There is one interesting feature in that bill though: Coleman is a Republican (like Bush), generally known for their commitment to the principles of free market, and therefore not supporters of protectionism. However, Coleman called the bill "common sense legislation".

What's more, shortly after his triumph, Kerry launched a major attack on Bush's domestic, economic and foreign policies. He also said he now wants the government to deny tax breaks to multinationals outsourcing jobs and wants the companies to notify employees and the federal labor department before moving jobs overseas.

Kerry's view on India and the nuclear non-proliferation treaty (NPT) is another irritant for the country. He has already gone on record asking India to sign the NPT, and has made his endorsement of India's claim to a permanent seat in the US Security Council conditional and half-hearted. "While I think that in may ways India would be a good candidate, there is one notable problem, India is not a party to the NPT," said Kerry. "All the nuclear powers on the council not only directly shape the NPT, but also are parties that abide by it. This may be the most serious issue with respect to India's candidacy and one that must be addressed by India."

On the issue of Kashmir, Kerry feels that India should practice tremendous restraint because there is already "enough blame to go around". Besides, India will also have to give the H1-B visa an added push because, "those who oppose the import of Indian professionals have a major voice among Democrats, whose pleas Kerry will find hard to ignore", fear many software industry experts.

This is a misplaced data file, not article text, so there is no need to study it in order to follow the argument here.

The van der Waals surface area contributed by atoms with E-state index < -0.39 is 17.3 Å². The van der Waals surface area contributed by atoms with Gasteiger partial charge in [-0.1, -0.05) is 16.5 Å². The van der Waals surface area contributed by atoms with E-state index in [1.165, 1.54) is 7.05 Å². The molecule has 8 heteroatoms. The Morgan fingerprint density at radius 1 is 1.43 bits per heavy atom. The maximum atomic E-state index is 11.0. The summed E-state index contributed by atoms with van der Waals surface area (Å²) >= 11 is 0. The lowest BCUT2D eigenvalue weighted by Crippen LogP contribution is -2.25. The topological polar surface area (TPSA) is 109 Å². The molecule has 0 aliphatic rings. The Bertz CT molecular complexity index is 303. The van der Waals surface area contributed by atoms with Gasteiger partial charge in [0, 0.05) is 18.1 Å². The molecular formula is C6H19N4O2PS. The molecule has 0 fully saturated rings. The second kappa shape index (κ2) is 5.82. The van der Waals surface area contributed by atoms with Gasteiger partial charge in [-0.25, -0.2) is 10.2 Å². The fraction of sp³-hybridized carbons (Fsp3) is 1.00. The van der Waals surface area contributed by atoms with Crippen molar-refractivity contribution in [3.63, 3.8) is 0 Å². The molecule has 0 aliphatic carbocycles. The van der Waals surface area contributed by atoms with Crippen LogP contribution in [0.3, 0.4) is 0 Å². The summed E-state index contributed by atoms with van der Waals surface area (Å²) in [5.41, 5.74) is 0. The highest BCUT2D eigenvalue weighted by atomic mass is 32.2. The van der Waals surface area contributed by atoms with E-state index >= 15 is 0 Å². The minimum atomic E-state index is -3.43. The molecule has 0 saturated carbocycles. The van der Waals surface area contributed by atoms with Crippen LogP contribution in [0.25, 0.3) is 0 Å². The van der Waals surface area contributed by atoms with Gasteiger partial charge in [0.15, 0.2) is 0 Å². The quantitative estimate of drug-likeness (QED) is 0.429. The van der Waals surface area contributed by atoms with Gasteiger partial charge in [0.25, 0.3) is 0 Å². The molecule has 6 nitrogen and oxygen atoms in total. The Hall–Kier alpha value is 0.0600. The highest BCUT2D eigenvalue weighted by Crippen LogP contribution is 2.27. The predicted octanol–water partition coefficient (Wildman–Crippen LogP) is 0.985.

The H1-B visa issue - work permits that the US issues to foreign professionals to work in that country - has become an additional irritant for India since the US reduced the number of visas issued drastically (from 165,000 to 95,000) this year, a move that has had a negative impact on India's information technology (IT) industry. India's IT sector is the highest user of these visas globally, used to send its software professionals to the US for providing outsourced services onshore.

With some 200 trade bodies, including the US Chamber of Commerce, the Business Roundtable, the American Bankers Association, the National Association of Manufacturers and the Information Technology Association of America, all of which support outsourcing, India has created a Coalition for Economic Growth and American Jobs, which has been trying to reverse this H1-B visa cut for the past few months.

Meanwhile, a section of the Indian diaspora is trying hard to contain the increasing popularity of Kerry. As reports suggest, US-based top executives of Indian IT and business process outsourcing (BPO) outfits have started boycotting all fund-raising dinners for the democratic frontrunner in the presidential election, who is privately referred to as a "BPO party spoiler" within the community.

Therefore, a second term for Bush is clearly what India favors, particularly given the improvement in bilateral relations over the past few years. But as there is the possibility that may not happen, the Indian embassy in Washington, its lobbyists, the Indian ambassador-at-large - with his political contacts across the board - and the Indian American community are all gearing up in the mean time to promote India's views to Kerry in the coming months.

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Mar 6, 2004




India readies to state its case (Mar 2, '04)

India, US up the ante in turf war (Feb 21, '04)